Dr Cheah adds batik elements into paintings

KUALA LUMPUR: Inter­nationally-renowned Chinese ink artist and calligrapher Prof Dr Cheah Thien Soong, known for infusing Western and Malaysian influences into his ink wash paintings, has added batik elements to his latest production – a series of black-ink lotus pond paintings.

Dr. Cheah Thien Soong

And two of these paintings were snapped up on the first day of his July 7-24 exhibition – one by a housewife with a Masters degree in fine arts, and the other by an artist-cum-collector. While one fetched RM50,000, the other netted RM40,000.

According to the 74-year-old Malaysian who is displaying his latest collection of ink brush paintings, calligraphy and porcelain pieces at Starhill Gallery, the inspiration for the lotus form came during an outing with fellow artists to a lotus pond after a highly successful solo exhibition at the National Art Gallery last year.

“In Chinese culture, the lotus flower represents purity of cha­racter. Though it may grow in a pool of muddy water, it is clean and beautiful. And when you sit near a pond watching the whole eco-system, it gives you a sense of serenity away from the hustle and bustle of the city,” said Dr Cheah as he explained one painting that had little birds perched on a branch above a lotus in a pond.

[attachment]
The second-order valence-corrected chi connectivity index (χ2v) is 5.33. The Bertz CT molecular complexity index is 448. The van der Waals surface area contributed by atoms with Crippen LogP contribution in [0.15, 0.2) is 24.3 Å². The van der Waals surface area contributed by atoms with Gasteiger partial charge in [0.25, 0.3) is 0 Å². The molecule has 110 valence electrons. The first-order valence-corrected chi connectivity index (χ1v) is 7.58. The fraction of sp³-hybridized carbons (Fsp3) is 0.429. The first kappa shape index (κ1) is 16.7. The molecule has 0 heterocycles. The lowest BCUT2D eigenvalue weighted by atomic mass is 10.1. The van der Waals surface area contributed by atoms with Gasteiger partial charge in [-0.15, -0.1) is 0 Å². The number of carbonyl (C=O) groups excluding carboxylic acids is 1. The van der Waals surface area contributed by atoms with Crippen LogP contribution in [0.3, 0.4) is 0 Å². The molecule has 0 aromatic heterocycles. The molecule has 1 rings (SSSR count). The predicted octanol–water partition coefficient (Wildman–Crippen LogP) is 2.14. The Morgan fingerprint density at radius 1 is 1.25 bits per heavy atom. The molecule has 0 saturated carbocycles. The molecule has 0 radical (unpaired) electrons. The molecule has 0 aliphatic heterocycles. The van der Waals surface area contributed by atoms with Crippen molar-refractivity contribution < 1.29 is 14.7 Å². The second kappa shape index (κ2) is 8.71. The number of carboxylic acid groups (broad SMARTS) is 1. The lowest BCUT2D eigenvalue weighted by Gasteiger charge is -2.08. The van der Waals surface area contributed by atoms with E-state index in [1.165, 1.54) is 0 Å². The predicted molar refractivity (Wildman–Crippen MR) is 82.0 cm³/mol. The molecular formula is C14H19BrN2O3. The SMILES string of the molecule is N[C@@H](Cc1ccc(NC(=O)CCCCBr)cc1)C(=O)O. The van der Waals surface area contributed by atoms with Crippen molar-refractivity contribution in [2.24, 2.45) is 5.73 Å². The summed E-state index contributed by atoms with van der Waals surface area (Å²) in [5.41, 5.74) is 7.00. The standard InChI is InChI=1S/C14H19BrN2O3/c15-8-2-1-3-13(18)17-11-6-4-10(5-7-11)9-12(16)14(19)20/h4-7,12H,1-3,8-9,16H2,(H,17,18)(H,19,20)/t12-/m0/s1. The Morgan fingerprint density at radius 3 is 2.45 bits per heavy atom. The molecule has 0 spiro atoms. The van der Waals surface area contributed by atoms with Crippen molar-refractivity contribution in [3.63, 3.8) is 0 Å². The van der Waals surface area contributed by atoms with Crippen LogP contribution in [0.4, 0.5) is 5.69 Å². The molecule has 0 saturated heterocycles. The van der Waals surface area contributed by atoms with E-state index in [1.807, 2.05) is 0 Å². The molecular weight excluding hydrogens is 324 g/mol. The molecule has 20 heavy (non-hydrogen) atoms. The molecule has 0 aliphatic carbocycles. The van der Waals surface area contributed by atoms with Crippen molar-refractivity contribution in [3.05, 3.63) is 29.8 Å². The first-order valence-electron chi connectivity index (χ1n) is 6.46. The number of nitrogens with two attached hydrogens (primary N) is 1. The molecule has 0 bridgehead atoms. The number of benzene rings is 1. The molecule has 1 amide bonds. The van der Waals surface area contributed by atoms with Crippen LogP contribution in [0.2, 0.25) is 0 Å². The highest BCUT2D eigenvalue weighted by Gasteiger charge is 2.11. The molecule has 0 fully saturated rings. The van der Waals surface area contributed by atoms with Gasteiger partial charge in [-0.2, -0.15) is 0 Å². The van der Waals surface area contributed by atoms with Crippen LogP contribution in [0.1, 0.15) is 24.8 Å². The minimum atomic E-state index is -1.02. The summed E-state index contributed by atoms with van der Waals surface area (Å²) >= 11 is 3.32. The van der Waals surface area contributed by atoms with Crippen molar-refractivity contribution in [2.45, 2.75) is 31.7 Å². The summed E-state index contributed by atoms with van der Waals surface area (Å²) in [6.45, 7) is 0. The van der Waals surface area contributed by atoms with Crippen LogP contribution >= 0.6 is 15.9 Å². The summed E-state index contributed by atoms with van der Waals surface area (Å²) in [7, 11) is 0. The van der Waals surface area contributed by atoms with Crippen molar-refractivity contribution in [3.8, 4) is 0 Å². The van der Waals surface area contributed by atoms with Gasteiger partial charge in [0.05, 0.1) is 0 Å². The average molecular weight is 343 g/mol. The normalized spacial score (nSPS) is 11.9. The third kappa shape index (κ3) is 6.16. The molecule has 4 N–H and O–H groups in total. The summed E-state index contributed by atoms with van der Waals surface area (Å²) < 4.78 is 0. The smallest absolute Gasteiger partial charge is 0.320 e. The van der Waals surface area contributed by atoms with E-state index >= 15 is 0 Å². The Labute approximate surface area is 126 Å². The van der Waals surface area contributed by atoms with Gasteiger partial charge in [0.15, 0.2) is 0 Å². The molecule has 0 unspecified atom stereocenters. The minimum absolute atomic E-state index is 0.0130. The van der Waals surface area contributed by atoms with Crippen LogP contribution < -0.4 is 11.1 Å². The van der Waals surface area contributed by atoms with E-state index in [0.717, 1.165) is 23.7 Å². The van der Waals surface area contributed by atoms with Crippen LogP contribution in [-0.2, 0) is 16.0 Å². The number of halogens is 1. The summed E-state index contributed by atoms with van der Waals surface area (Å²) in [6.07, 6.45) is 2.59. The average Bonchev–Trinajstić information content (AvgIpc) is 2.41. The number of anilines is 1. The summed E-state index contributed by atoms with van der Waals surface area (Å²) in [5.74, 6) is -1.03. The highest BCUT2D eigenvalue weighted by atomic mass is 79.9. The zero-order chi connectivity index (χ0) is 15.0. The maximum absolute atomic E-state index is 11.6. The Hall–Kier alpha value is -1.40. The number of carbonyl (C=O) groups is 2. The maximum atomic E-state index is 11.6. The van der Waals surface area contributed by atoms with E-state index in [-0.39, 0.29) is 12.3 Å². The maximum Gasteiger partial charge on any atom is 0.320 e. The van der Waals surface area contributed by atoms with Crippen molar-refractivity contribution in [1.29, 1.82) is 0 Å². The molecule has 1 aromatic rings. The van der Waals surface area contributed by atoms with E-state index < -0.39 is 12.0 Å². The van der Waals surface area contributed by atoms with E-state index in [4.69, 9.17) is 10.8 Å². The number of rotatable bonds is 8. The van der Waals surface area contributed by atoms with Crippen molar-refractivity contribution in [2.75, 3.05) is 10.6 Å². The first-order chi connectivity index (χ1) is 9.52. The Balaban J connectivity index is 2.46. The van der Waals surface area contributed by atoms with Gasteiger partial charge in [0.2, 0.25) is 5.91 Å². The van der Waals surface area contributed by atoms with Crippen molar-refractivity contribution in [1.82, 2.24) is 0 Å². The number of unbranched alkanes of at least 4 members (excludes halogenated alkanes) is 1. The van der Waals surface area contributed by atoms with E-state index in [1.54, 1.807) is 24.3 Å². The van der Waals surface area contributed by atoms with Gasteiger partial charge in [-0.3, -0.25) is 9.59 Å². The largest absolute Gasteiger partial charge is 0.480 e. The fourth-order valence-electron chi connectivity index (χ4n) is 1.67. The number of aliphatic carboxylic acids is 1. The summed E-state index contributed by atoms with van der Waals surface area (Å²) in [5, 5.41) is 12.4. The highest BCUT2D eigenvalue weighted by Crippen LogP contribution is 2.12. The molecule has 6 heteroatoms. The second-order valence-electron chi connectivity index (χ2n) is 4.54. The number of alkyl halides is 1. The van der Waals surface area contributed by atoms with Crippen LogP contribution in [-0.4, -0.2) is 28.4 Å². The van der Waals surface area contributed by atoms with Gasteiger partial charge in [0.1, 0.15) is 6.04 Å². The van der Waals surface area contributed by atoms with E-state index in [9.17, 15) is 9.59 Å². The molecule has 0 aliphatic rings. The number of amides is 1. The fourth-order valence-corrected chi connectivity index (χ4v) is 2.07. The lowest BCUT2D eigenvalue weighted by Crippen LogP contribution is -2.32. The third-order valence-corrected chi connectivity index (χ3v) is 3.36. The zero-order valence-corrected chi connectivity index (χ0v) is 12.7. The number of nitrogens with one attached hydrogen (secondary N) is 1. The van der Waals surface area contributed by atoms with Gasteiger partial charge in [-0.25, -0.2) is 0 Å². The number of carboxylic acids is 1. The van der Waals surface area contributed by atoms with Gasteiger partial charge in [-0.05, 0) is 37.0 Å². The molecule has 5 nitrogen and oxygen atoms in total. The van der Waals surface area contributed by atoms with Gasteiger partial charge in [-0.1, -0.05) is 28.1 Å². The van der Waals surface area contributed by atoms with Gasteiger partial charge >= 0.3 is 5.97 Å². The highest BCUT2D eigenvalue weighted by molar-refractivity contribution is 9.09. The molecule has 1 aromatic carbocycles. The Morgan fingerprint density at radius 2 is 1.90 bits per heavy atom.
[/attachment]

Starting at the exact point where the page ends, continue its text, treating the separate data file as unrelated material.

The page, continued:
The neo-Nanyang painter said batik characteristics had been added to his lotus pond series mainly because of his love of infusing local culture into his artwork.

His past Chinese ink paintings had also seen local and Western influences.

“One very famous artist in China described my work as freewheeling (in Chinese: no law, no heaven) when he came to my exhibition in China. To him, my art forms had broken the tradition in Chinese paintings but it was a good breakthrough in the art scene,” he said, beaming with pride.

Using mainly black colours in various concentrations, Dr Cheah’s porcelain works also evoke similar hidden meaning and depth of philosophy.

When interpreting his porcelain pieces, Oriental values emerge from the alignment of objects, space and strokes.

The pottery, on which was painted trees, birds and branches in few but bold strokes, was created and glazed at China’s porcelain capital, Zingdezhen.

Although also famous for his Chinese calligraphy, Dr Cheah only has one piece for display this time.

During one of his exhibitions in China, some of his calligraphic displays were “mistaken” to be the works of calligraphers from the Tang Dynasty (618-907) – the golden age of Chinese culture with calligraphy being its crowning glory.

The painter from Negri Sembilan is the only artist invited by Starhill Gallery to hold a solo exhibition as part of its activities for “The Enchanting Orient” event (July 7-9), jointly organised by Starhill and Han Culture Centre Malaysia.

The Souce: The Star Online




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